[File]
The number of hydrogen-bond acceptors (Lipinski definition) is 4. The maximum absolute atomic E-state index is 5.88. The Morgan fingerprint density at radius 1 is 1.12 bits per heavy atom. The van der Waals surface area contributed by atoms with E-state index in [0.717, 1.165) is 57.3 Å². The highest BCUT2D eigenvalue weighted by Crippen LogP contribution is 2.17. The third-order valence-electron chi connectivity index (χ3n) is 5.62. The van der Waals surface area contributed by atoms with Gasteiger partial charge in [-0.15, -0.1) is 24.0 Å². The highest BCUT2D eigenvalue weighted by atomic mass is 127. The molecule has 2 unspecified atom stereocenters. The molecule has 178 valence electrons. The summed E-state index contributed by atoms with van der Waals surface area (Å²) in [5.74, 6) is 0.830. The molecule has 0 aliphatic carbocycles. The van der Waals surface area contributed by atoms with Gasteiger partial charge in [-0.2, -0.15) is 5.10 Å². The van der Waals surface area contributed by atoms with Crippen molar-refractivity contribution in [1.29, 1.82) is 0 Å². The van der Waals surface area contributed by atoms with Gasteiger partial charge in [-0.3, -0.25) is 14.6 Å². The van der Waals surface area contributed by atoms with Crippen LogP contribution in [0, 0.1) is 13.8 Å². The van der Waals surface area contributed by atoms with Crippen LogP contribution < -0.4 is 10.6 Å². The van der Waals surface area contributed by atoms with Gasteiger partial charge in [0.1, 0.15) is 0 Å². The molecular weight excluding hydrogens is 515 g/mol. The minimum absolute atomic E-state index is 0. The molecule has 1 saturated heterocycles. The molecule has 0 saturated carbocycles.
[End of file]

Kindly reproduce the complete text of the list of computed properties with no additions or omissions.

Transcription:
The number of hydrogen-bond acceptors (Lipinski definition) is 4. The maximum absolute atomic E-state index is 5.88. The Morgan fingerprint density at radius 1 is 1.12 bits per heavy atom. The van der Waals surface area contributed by atoms with E-state index in [0.717, 1.165) is 57.3 Å². The highest BCUT2D eigenvalue weighted by Crippen LogP contribution is 2.17. The third-order valence-electron chi connectivity index (χ3n) is 5.62. The van der Waals surface area contributed by atoms with Gasteiger partial charge in [-0.15, -0.1) is 24.0 Å². The highest BCUT2D eigenvalue weighted by atomic mass is 127. The molecule has 2 unspecified atom stereocenters. The molecule has 178 valence electrons. The summed E-state index contributed by atoms with van der Waals surface area (Å²) in [5.74, 6) is 0.830. The molecule has 0 aliphatic carbocycles. The van der Waals surface area contributed by atoms with Gasteiger partial charge in [-0.2, -0.15) is 5.10 Å². The van der Waals surface area contributed by atoms with Crippen molar-refractivity contribution in [1.29, 1.82) is 0 Å². The van der Waals surface area contributed by atoms with Gasteiger partial charge in [-0.3, -0.25) is 14.6 Å². The van der Waals surface area contributed by atoms with Crippen LogP contribution in [0, 0.1) is 13.8 Å². The van der Waals surface area contributed by atoms with Crippen LogP contribution < -0.4 is 10.6 Å². The van der Waals surface area contributed by atoms with Gasteiger partial charge in [0.1, 0.15) is 0 Å². The molecular weight excluding hydrogens is 515 g/mol. The minimum absolute atomic E-state index is 0. The molecule has 1 saturated heterocycles. The molecule has 0 saturated carbocycles.